From the May/June 2020 issue of Acoustic Guitar | By Nick Rossi
SonoTone, a small-batch guitar-string company based in Massachusetts, prides itself on design and tone, as well as the pitch accuracy of its handiwork. Developed to faithfully produce authentic vintage tones from the 1950s–’70s, SonoTone’s American-made strings are available in two types for acoustic guitarists: phosphor bronze Symphonic and Concert brass. Both sets promise a bright, sustained, and balanced sound and share similar construction: custom formulated alloys on hex cores. Each is offered in a basic range of gauges: .011–.050, .012–.053, and .013–.056.
For this review, I used a 1934 Epiphone Broadway archtop, on which I have tested a wide variety of bronze strings. It’s a dynamic, expressive instrument and a good baseline, as it is my main performance and practice guitar.
The medium light Symphonics (.012–.053) strung up quickly and easily; once brought up to pitch, the intonation was well within five cents. Some minor, expected finger noise aside, the break-in period was a quite short: three or so days of moderate use with very little loss of string brilliance. The strings were bright without being brash, with a noticeable amount of pleasant, ringing sustain, and individual notes from string to string and up and down the fretboard were balanced as well.
The SonoTones performed well in a variety of contexts: early jazz-style plectrum guitar, hard-driving swing rhythm, and chord-melody playing. Beyond acoustic jazz, the strings were well suited to blues and folk, whether articulated with a pick or fingerstyle. Big pop/rock chords sounded particularly good, making the strings highly versatile. The SonoTones managed to exhibit a great amount of power but also responded well to a sensitive touch. As a player accustomed to round-core, lower-tension strings, my only complaint was that the SonoTones have a noticeably higher string tension. While this tension is not significantly higher than other hex-core phosphor bronze strings, there are lower-tension options available at both lower and higher price points.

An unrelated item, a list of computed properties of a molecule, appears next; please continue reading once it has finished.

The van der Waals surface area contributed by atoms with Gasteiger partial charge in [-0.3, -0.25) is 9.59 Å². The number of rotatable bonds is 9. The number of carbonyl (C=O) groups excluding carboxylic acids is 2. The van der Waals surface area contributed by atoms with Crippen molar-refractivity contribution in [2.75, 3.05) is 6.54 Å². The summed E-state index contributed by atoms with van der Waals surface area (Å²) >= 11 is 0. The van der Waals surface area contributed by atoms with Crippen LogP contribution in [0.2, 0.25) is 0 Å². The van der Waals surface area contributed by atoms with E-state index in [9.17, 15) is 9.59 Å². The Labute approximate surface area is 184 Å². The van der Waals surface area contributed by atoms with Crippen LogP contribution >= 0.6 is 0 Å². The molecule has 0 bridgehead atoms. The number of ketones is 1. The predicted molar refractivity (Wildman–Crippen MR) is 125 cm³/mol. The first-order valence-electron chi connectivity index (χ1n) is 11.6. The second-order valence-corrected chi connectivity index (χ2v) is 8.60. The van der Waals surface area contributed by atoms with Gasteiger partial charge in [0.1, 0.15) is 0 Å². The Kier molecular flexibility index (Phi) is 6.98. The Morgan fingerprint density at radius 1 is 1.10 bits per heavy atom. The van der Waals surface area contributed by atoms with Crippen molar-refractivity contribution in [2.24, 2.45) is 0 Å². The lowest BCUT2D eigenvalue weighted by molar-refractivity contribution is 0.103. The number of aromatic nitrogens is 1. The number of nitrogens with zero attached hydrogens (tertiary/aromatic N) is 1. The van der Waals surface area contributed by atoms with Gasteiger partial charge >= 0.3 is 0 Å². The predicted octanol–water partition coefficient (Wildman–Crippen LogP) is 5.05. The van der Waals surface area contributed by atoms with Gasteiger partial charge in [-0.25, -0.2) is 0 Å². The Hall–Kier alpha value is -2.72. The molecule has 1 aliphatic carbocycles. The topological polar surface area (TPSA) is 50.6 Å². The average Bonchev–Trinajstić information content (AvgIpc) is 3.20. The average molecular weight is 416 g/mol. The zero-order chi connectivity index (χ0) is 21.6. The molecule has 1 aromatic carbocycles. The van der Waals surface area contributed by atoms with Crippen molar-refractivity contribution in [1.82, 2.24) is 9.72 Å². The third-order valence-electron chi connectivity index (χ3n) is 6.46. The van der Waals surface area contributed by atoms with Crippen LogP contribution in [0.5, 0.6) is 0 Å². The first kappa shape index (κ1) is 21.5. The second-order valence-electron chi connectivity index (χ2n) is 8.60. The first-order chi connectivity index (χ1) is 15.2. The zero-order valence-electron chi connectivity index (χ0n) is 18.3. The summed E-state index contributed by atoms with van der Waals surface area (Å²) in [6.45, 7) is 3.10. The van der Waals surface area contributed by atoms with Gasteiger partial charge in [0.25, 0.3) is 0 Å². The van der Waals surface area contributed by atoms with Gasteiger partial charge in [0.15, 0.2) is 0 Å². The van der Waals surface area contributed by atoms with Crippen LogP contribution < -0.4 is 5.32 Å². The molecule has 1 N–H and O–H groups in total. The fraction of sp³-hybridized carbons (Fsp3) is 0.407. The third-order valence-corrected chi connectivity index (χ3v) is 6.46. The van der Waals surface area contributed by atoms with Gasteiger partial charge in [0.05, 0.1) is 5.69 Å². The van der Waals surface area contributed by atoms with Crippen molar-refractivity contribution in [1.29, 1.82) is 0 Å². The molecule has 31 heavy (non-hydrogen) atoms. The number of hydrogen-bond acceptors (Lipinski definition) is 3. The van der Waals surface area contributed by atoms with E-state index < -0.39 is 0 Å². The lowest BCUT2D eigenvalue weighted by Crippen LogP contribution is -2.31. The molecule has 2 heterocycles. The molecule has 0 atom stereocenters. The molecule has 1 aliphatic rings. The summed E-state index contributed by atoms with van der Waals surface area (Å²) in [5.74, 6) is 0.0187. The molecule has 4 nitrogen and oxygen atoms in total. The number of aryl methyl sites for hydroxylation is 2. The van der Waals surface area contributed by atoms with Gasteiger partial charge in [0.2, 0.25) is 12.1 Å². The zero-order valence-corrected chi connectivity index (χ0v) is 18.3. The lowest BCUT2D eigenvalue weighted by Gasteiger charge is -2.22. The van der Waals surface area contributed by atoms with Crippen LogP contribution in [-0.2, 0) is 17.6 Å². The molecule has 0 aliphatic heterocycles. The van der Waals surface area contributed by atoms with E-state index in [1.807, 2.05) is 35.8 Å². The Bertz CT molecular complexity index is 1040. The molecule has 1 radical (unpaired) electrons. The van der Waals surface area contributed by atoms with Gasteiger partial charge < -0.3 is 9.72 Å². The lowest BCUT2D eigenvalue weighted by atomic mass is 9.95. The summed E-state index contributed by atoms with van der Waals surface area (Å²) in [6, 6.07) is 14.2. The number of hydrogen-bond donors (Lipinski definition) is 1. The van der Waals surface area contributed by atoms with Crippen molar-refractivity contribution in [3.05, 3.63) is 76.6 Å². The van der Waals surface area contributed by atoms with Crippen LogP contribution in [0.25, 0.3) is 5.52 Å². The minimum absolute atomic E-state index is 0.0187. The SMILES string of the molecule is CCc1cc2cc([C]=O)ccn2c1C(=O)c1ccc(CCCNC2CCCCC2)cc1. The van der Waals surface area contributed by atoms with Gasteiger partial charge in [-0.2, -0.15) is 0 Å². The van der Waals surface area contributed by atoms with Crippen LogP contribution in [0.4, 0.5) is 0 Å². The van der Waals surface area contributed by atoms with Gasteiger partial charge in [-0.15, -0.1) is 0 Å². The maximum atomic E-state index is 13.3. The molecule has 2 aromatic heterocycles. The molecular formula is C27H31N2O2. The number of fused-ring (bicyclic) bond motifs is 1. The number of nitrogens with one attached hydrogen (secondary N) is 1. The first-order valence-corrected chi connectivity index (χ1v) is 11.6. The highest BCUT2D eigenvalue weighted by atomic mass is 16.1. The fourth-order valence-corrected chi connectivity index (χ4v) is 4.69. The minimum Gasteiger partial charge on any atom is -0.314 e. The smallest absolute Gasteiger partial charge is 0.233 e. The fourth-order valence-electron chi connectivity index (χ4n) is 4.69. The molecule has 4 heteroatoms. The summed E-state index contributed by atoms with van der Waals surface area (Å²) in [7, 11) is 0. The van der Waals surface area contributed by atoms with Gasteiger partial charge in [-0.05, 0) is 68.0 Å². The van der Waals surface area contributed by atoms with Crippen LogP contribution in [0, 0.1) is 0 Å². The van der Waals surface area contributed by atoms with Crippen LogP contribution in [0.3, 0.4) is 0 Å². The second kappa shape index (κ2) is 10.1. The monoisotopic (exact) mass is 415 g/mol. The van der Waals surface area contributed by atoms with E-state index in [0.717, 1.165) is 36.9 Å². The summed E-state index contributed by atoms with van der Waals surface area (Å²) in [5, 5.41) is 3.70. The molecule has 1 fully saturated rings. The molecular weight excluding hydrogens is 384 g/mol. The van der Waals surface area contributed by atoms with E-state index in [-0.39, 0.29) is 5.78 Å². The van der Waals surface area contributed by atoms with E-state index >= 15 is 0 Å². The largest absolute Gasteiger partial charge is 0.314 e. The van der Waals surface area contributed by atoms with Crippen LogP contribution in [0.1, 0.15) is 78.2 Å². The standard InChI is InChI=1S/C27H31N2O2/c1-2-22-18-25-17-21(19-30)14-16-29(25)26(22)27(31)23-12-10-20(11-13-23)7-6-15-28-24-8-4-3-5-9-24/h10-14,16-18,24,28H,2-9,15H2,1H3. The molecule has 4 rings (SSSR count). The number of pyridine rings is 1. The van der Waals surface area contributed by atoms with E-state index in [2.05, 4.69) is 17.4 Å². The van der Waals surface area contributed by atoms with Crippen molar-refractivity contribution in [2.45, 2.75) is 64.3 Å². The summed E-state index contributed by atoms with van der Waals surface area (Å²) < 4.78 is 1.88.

Overall, the cost of these strings ($18.99) might be the main sticking point for some working guitarists. But for the studio or home player looking for great-sounding, balanced strings with excellent intonation, SonoTone is a very good option. sono-tone.com
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This article originally appeared in the May/June 2020 issue of Acoustic Guitar magazine.
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